IlluminAge Communication Partners is proud to support the 30th anniversary of the Americans with Disabilities Act (ADA). President George H.W. Bush signed this important civil rights act into law on July 26, 1990. The ADA prohibits discrimination against individuals with disabilities in all areas of public life, including jobs, schools, transportation, and all public and private places that are open to the general public.

The purpose of the ADA is to ensure that people with disabilities have the same rights and opportunities as everyone else. Protecting those rights and opportunities reaches into myriad parts of everyday life, many of which are not noticed by people who do not live with disabilities.

Take, for example, the right and the opportunity to access online content such as websites. IlluminAge has always developed websites with accessibility in mind. We adhere to current standards to provide optimal user experience, to support best practices in accessibility, and to ensure compliance with ADA legal requirements.

All websites we design and build conform to Web Content Accessibility Guidelines (WCAG) 2.1, an international standard issued by the World Wide Web Consortium (W3C). According to W3C, when it comes to websites, “Accessibility involves a wide range of disabilities, including visual, auditory, physical, speech, cognitive, language, learning, and neurological disabilities. These guidelines also make Web content more usable by older individuals with changing abilities due to aging and often improve usability for users in general.”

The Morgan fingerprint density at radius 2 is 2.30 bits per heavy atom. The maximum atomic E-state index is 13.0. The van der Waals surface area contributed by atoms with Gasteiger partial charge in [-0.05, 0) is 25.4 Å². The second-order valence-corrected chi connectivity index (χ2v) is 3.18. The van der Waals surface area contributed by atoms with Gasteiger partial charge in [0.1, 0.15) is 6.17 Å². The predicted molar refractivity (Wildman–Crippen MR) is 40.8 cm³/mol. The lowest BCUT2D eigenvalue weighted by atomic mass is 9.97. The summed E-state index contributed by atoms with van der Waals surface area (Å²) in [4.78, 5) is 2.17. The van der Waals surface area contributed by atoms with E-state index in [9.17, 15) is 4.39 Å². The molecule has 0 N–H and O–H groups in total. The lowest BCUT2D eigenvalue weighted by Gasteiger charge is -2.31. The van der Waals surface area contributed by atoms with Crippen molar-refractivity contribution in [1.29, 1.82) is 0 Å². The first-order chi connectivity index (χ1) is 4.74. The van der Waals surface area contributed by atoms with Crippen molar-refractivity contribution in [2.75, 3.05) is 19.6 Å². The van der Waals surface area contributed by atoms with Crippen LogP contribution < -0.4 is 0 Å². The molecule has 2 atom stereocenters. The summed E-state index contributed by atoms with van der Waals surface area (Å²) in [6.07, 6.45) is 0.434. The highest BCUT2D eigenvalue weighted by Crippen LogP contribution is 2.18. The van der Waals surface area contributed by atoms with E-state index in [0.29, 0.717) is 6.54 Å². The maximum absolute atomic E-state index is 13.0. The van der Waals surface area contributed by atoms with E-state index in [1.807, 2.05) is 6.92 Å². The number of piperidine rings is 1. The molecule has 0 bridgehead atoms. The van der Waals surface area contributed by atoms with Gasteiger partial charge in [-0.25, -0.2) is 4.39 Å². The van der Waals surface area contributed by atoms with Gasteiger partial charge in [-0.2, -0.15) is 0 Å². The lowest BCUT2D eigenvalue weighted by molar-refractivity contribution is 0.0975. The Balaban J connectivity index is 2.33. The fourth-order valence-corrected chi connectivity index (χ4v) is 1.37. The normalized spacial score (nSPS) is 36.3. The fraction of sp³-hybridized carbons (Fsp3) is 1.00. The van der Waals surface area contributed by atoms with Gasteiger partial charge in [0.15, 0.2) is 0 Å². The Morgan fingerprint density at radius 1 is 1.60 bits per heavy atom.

What does that mean for someone with a disability who uses one of our clients’ websites? It means they can access the information on your site with the same ease as someone without a disability. Further, the experience of the site as a whole for a person with disabilities is comparable to that of a person without. For example, a website that conforms to the contrast requirements of WCAG features a high level of contrast between its elements. In this way, a person who has color blindness will be able to experience the website and access its information easily. Conversely, a site that does not meet the WCAG requirements might feature a low contrast level (e.g., red text on a green background), making it very difficult for a person with color blindness to view the site and its information.

Our website building process includes submitting sites through web accessibility checkers, which point out any accessibility shortcomings so that we can correct them before the site goes live. While there are endless benefits to being ADA compliant for the sake of user experience, websites, just like businesses, are subject to antidiscrimination laws. Doing this helps ensure that a site also meets legal requirements.

Of course, the work we do here at IlluminAge supports our clients in their own work with people who benefit from the ADA – older people and people of all ages with physical and mental challenges or disabilities. We’re honored to help.

You can read more about the ADA here.